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Pharmaceutical Industry Marketing and Influence Dean Haxby, Pharm.D. Associate Professor of Pharmacy Oregon State University, College of Pharmacy To receive.

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Presentation on theme: "Pharmaceutical Industry Marketing and Influence Dean Haxby, Pharm.D. Associate Professor of Pharmacy Oregon State University, College of Pharmacy To receive."— Presentation transcript:

1 Pharmaceutical Industry Marketing and Influence Dean Haxby, Pharm.D. Associate Professor of Pharmacy Oregon State University, College of Pharmacy To receive 1.5 AMA PRA Category 1 Credits™, you must review this progam and pass the CME quiz at the end. Release Date: January 2009 Expiration Date: January 2012

2 Attachments The attachments tab contains documents that supplement the presentation. The slides are available as an attachment to print out to use as a handout for the presentation. “Show Me the Evidence” has a list of additional resources on evidence-based drug information and industry marketing.

3 Program Funding This work was made possible by a grant from the state Attorney General Consumer and Prescriber Education Program which is funded by the multi-state settlement of consumer fraud claims regarding the marketing of the prescription drug Neurontin.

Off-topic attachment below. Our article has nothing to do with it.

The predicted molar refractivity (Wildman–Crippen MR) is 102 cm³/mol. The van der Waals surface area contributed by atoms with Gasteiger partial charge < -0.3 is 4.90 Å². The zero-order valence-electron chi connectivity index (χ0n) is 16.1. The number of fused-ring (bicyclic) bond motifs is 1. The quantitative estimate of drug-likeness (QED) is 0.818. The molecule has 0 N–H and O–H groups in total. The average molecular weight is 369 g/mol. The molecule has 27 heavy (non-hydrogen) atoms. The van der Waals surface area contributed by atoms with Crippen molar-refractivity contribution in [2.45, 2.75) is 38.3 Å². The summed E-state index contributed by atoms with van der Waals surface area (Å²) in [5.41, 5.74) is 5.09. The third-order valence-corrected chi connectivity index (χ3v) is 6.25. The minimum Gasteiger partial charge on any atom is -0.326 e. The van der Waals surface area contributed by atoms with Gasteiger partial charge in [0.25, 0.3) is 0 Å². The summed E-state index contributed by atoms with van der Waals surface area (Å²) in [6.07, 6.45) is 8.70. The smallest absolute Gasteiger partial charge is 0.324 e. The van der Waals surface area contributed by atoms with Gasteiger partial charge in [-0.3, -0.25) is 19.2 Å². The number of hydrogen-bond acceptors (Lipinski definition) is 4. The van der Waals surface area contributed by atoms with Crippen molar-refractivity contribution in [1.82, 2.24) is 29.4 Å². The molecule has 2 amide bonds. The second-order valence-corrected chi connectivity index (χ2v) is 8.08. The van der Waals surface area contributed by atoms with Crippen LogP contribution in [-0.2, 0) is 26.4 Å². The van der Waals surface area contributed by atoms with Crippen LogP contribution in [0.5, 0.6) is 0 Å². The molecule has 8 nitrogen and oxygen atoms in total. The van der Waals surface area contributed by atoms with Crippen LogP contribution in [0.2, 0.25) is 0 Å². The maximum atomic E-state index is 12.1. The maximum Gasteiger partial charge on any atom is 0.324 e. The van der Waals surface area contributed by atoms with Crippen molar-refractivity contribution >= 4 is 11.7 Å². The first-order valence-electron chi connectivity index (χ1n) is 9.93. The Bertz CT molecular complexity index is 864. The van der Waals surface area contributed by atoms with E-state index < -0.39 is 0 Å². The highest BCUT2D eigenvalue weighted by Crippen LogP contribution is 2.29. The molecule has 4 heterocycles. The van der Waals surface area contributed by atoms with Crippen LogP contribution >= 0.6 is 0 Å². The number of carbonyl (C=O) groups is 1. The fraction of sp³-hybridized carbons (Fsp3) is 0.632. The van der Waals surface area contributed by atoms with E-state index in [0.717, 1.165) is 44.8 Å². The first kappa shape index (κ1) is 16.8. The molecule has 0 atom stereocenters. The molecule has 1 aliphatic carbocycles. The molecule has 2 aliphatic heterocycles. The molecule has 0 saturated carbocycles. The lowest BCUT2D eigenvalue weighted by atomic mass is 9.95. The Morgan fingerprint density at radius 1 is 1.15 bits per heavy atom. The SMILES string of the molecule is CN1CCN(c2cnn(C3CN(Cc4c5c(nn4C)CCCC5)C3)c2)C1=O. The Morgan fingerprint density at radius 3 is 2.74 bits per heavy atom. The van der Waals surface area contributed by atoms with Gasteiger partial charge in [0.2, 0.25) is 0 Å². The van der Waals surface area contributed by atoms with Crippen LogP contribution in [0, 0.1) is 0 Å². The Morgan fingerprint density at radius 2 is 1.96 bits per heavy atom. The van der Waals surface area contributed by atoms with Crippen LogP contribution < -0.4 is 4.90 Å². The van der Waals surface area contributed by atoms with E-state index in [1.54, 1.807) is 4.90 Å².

4 Continuing Education Sponsors Continuing Medical Education for the following activity titled “Pharmaceutical Industry Marketing and Influence”, is jointly sponsored by The University of Texas Southwestern Medical Center and the Federation of State Medical Board’s Research and Education Foundation.

5 Program Speaker/Author: Dean Haxby, PharmD Course Director:Barbara S. Schneidman, MD, MPH Federation of State Medical Boards Research and Education Foundation, Secretary Federation of State Medical Boards, Interim President and Chief Executive Officer Program Directors:David Pass, MD Director, Health Resources Commission, Oregon Office for Health Policy and Research Dean Haxby, PharmD Associate Professor of Pharmacy Practice, Oregon State University College of Pharmacy Daniel Hartung, PharmD, MPH Assistant Professor of Pharmacy Practice, Oregon State University College of Pharmacy Target Audience: This educational activity is intended for health care professionals who are involved with medication prescribing. Educational Objectives: Upon completion of this activity, the participants should be able to: describe the purpose and expenditures for various marketing strategies and the impact on prescribing; outline techniques pharmaceutical representatives use to influence clinicians; identify strategies clinicians can use to reduce impact of marketing; describe the role of samples in marketing and the impact of samples on prescribing; identify drug sample regulatory requirements and options to improve sample use; summarize research findings on the impact of direct-to-consumer advertising of prescription drugs; identify potential conflicts of interest. CME Information